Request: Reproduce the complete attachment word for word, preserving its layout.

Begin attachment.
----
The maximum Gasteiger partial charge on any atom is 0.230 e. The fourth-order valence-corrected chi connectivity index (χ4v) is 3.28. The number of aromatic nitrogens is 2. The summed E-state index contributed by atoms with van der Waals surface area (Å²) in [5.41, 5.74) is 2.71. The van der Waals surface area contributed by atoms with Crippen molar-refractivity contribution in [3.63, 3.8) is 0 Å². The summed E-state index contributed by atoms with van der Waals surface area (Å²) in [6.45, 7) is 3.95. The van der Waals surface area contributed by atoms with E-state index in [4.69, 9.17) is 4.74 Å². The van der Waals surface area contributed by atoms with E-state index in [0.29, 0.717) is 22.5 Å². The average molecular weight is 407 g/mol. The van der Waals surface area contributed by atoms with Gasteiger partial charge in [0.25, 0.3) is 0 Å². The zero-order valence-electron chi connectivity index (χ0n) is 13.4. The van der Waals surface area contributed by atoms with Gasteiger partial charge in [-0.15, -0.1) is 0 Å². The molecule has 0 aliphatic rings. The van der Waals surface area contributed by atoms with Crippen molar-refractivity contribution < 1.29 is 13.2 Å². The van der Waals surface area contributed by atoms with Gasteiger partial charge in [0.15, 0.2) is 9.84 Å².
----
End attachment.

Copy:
The maximum Gasteiger partial charge on any atom is 0.230 e. The fourth-order valence-corrected chi connectivity index (χ4v) is 3.28. The number of aromatic nitrogens is 2. The summed E-state index contributed by atoms with van der Waals surface area (Å²) in [5.41, 5.74) is 2.71. The van der Waals surface area contributed by atoms with Crippen molar-refractivity contribution in [3.63, 3.8) is 0 Å². The summed E-state index contributed by atoms with van der Waals surface area (Å²) in [6.45, 7) is 3.95. The van der Waals surface area contributed by atoms with E-state index in [4.69, 9.17) is 4.74 Å². The van der Waals surface area contributed by atoms with E-state index in [0.29, 0.717) is 22.5 Å². The average molecular weight is 407 g/mol. The van der Waals surface area contributed by atoms with Gasteiger partial charge in [0.25, 0.3) is 0 Å². The zero-order valence-electron chi connectivity index (χ0n) is 13.4. The van der Waals surface area contributed by atoms with Gasteiger partial charge in [-0.15, -0.1) is 0 Å². The molecule has 0 aliphatic rings. The van der Waals surface area contributed by atoms with Crippen molar-refractivity contribution < 1.29 is 13.2 Å². The van der Waals surface area contributed by atoms with Gasteiger partial charge in [0.15, 0.2) is 9.84 Å².